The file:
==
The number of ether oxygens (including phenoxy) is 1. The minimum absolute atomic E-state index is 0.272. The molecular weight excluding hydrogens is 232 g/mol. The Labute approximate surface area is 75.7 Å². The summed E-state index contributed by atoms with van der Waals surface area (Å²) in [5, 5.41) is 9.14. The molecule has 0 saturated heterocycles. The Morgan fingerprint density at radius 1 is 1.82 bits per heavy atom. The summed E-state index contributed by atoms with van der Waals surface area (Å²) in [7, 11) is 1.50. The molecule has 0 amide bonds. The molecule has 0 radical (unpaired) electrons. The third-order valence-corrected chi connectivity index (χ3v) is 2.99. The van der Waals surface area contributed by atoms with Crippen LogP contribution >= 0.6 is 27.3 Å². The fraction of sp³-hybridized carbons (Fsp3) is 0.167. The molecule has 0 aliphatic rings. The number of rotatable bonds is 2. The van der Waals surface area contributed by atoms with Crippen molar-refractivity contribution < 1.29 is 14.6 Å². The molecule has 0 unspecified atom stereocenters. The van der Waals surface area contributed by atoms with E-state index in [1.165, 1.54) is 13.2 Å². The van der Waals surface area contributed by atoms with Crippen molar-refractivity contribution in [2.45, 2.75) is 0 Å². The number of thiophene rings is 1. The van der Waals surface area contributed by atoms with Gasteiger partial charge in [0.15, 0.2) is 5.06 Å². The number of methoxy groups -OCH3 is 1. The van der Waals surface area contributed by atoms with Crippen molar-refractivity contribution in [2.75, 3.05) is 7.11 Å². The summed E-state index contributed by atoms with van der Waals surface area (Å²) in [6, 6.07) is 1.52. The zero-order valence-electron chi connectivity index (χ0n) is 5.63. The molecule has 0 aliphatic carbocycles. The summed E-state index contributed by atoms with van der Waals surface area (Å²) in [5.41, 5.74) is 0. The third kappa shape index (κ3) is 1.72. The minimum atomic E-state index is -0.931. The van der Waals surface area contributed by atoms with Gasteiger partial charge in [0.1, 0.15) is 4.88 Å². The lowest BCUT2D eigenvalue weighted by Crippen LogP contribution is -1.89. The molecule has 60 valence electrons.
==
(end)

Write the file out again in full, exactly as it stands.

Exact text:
The number of ether oxygens (including phenoxy) is 1. The minimum absolute atomic E-state index is 0.272. The molecular weight excluding hydrogens is 232 g/mol. The Labute approximate surface area is 75.7 Å². The summed E-state index contributed by atoms with van der Waals surface area (Å²) in [5, 5.41) is 9.14. The molecule has 0 saturated heterocycles. The Morgan fingerprint density at radius 1 is 1.82 bits per heavy atom. The summed E-state index contributed by atoms with van der Waals surface area (Å²) in [7, 11) is 1.50. The molecule has 0 amide bonds. The molecule has 0 radical (unpaired) electrons. The third-order valence-corrected chi connectivity index (χ3v) is 2.99. The van der Waals surface area contributed by atoms with Crippen LogP contribution >= 0.6 is 27.3 Å². The fraction of sp³-hybridized carbons (Fsp3) is 0.167. The molecule has 0 aliphatic rings. The number of rotatable bonds is 2. The van der Waals surface area contributed by atoms with Crippen molar-refractivity contribution < 1.29 is 14.6 Å². The molecule has 0 unspecified atom stereocenters. The van der Waals surface area contributed by atoms with E-state index in [1.165, 1.54) is 13.2 Å². The van der Waals surface area contributed by atoms with Crippen molar-refractivity contribution in [2.45, 2.75) is 0 Å². The number of thiophene rings is 1. The van der Waals surface area contributed by atoms with Gasteiger partial charge in [0.15, 0.2) is 5.06 Å². The number of methoxy groups -OCH3 is 1. The van der Waals surface area contributed by atoms with Crippen molar-refractivity contribution in [2.75, 3.05) is 7.11 Å². The summed E-state index contributed by atoms with van der Waals surface area (Å²) in [6, 6.07) is 1.52. The zero-order valence-electron chi connectivity index (χ0n) is 5.63. The molecule has 0 aliphatic carbocycles. The summed E-state index contributed by atoms with van der Waals surface area (Å²) in [5.41, 5.74) is 0. The third kappa shape index (κ3) is 1.72. The minimum atomic E-state index is -0.931. The van der Waals surface area contributed by atoms with Gasteiger partial charge in [0.1, 0.15) is 4.88 Å². The lowest BCUT2D eigenvalue weighted by Crippen LogP contribution is -1.89. The molecule has 60 valence electrons.